Image credited to A² Productions.

Coming off the back of 5th week’s welfare, A² Productions’ performance of Harold Pinter’s The Dumber Waiter was a real shock to the system. For those who don’t know, The Dumb Waiter follow’s Ben and Gus through an evening of uncertainty punctuated by nonsensical communications brought down by a dumb waiter. Yes, I realise this is not the most precise plot summary you will have read. But, in my defence the combination of Pinter’s intentional allusiveness, an ultimate lack of overarching plot, and a fear of spoiling anything, I am rather limited – even Wikipedia is looking a little bare on this one.  

I went into the play almost entirely ignorant; I knew it was by Pinter and was told if done well it would be great, but if done badly it would a painful hour of my life. Once the play started, I could see how easily it could fall short; with only one room depicted and two people on stage, audience attention was forced into almost a microscopic degree. But, in one of the most engaging pieces of acting I have seen in Oxford, Noah Radcliffe-Adams (Ben) and Henry Calcutt (Gus) by no means let me down.  

From the moment you walked into the black box that is The Michael Pilch Studio, a sense of what was to come was created. Both Radcliffe-Adams and Calcutt were already on stage, already performing giving us a sense of their respective characters. Radcliffe-Adams’ Ben was sat up on his bed quietly reading a newspaper, Calcutt’s Gus was a ball of angst as he tossed and turned on his bed, got up and moved furniture, flitted on and off stage. The two very different impressions given in this introduction to Ben and Gus continued with the play. Gus’ inane questions and chatter about crockery, biscuits, and sports pictures contrasted the reserved coldness of Ben as they waited for their ‘job’ to begin.  

Pinter’s play is one filled with mysterious hints at information but an ever-present lack of clarity or ultimate satisfaction. Scraps of information are given to the audience which help them on their way to filling in the blanks provided. Even the men’s profession is unknown until the end – I considered waiters (dumb ones… obviously) and male escorts as possibilities (both ended up being incorrect) – and even this is never truly confirmed. However, throughout there is the sense that Ben is rather more aware than his partner. Radcliffe-Adams built Ben’s growing frustration with Gus through the mounting intensity of his reactions to questions, comments, or remarks. Fists were clenched, jaws locked, and tone hardened as he attempted to negotiate Gus’ inquiries. Often, you felt that whatever Gus was commenting on was ringing true because of the potency of Ben’s reaction.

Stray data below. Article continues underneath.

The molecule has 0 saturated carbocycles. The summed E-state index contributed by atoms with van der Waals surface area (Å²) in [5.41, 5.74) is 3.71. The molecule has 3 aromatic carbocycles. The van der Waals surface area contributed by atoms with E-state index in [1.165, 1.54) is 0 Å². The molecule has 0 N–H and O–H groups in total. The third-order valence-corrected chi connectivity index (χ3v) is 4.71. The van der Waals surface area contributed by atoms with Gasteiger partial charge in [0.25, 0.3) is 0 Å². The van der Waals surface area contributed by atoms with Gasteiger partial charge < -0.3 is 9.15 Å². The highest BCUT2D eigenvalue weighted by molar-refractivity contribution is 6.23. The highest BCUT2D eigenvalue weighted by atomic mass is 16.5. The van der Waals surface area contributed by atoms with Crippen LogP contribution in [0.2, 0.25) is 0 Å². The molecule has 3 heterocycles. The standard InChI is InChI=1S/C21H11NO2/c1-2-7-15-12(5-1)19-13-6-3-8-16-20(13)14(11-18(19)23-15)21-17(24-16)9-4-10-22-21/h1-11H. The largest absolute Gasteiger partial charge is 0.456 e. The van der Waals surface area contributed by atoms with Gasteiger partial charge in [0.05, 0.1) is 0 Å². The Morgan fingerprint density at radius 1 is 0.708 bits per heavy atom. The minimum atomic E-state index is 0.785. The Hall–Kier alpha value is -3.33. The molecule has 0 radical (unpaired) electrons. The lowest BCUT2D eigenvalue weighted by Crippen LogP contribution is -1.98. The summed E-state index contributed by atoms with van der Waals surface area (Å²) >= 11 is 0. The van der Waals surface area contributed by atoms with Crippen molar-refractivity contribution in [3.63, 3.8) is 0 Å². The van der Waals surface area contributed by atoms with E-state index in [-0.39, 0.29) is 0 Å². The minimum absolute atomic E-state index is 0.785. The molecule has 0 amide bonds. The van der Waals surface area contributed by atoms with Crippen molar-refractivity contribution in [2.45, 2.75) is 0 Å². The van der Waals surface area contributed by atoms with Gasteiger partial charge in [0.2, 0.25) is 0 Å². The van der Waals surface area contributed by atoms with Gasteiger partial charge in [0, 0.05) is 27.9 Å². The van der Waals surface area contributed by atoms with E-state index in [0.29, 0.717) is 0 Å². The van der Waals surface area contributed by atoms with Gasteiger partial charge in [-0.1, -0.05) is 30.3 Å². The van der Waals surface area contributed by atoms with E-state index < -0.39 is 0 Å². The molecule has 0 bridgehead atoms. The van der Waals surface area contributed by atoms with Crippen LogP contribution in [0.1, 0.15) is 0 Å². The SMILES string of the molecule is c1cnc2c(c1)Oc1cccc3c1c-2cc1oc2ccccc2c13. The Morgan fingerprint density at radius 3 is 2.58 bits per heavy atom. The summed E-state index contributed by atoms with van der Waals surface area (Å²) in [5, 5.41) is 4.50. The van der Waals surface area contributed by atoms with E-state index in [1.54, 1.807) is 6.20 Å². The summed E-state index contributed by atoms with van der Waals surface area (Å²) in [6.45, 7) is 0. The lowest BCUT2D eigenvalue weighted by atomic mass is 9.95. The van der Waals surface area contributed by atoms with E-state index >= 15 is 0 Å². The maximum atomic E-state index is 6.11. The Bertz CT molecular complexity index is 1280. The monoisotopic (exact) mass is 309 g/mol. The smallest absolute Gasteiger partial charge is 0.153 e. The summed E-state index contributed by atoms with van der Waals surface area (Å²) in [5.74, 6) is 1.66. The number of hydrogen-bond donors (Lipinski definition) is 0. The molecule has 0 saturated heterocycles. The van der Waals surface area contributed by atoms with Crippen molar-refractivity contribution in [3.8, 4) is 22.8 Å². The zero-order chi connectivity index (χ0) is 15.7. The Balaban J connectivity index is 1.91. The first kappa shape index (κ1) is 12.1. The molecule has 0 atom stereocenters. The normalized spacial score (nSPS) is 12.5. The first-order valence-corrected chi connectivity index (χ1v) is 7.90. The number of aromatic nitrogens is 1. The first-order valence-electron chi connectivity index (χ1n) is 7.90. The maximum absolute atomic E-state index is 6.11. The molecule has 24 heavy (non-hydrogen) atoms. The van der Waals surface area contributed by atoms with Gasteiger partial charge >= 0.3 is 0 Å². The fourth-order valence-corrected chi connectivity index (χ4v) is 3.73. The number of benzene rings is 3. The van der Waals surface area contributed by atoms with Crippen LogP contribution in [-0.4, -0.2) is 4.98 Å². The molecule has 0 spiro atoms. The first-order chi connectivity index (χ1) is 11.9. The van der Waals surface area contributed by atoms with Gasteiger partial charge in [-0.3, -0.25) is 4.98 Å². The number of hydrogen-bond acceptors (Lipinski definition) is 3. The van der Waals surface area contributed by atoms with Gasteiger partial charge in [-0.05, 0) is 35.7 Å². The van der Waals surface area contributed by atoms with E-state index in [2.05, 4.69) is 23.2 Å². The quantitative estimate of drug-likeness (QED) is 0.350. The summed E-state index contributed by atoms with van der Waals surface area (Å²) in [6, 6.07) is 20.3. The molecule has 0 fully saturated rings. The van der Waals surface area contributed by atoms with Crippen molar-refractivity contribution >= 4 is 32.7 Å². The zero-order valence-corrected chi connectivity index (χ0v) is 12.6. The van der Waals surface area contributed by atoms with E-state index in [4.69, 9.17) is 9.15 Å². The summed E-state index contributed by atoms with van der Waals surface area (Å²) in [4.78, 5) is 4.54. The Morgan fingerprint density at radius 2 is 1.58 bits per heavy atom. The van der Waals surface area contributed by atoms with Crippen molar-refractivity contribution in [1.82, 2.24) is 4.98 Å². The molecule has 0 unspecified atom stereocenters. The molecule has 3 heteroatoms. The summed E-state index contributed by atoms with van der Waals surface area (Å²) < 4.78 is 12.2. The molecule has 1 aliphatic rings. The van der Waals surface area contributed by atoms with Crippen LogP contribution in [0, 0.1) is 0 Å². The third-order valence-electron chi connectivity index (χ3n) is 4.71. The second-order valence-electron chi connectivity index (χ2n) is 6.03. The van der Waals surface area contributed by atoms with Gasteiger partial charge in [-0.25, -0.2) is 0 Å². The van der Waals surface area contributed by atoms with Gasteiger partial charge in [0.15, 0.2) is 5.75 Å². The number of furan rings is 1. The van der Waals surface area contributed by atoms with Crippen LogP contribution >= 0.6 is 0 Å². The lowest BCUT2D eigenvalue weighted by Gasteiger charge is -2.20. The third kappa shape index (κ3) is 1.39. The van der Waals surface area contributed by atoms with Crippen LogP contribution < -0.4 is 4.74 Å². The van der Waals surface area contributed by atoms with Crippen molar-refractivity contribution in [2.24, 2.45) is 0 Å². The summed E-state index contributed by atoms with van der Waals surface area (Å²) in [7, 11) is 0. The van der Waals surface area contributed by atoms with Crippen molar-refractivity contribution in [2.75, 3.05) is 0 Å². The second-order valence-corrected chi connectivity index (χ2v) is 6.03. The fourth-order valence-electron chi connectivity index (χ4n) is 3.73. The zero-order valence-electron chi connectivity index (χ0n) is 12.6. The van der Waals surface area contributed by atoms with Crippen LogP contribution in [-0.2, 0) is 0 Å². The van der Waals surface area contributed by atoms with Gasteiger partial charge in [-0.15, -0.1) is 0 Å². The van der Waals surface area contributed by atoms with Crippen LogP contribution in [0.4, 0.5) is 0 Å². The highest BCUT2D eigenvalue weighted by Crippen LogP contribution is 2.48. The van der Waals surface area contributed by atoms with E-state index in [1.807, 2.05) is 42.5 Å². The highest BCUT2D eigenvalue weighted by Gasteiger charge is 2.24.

These reactions were but one element of the power dynamic set up between the two. Radcliffe-Adams, tall and dark, towered over Calcutt in a physical display of superiority and condescension; there could be no doubt about who was in charge between the two of them. Gus asks the questions, which only Ben is there to answer, and his positioning on the bed for much of the play meant that Gus seemed to orbit him as he went around the stage. It is only when the dumbwaiter enters the ‘action’ (I say this with some trepidation, as action is a slightly strong word for a play which uses most of its dialogue to discuss tea making) that we begin to see the cracks in Ben’s façade. His stock responses grow entirely meaningless, and his placation of Gus becomes almost performative.  

The dumbwaiter is a character in and of itself in the play. In this production it stood at the back of the stage, between the men’s beds, constantly pervading the scene. With every incomprehensible message that was sent down, Ben’s irritation, and Gus’ confusion, increased to boiling point. It is testament to both leads’ acting, and the directorial efforts of Alex Foster and Alex Hopkins-McQuillan that the tension between understanding and confusion was maintain throughout. If the balance had been slightly off it would have been a long hour. There was a subtlety to both the acting and staging that prevented the play from slipping into farce or unintelligibility. 

A² Productions’ performance of The Dumb Waiter was a true display of the human response to uncertainty, pressure, and fear. I left thinking, ‘wow…wait what just happened?’, which, by all accounts (after much wiki research) is exactly what I should have been thinking.  

Katharine Spurrier

Beyond her degree, Katharine enjoys reading both social commentary and culture reviews. This provision of both high and low insights helps to inform the articles she has written for The Oxford Blue which range from pop-culture, to literature, to food, and even dipping into sports on occasion.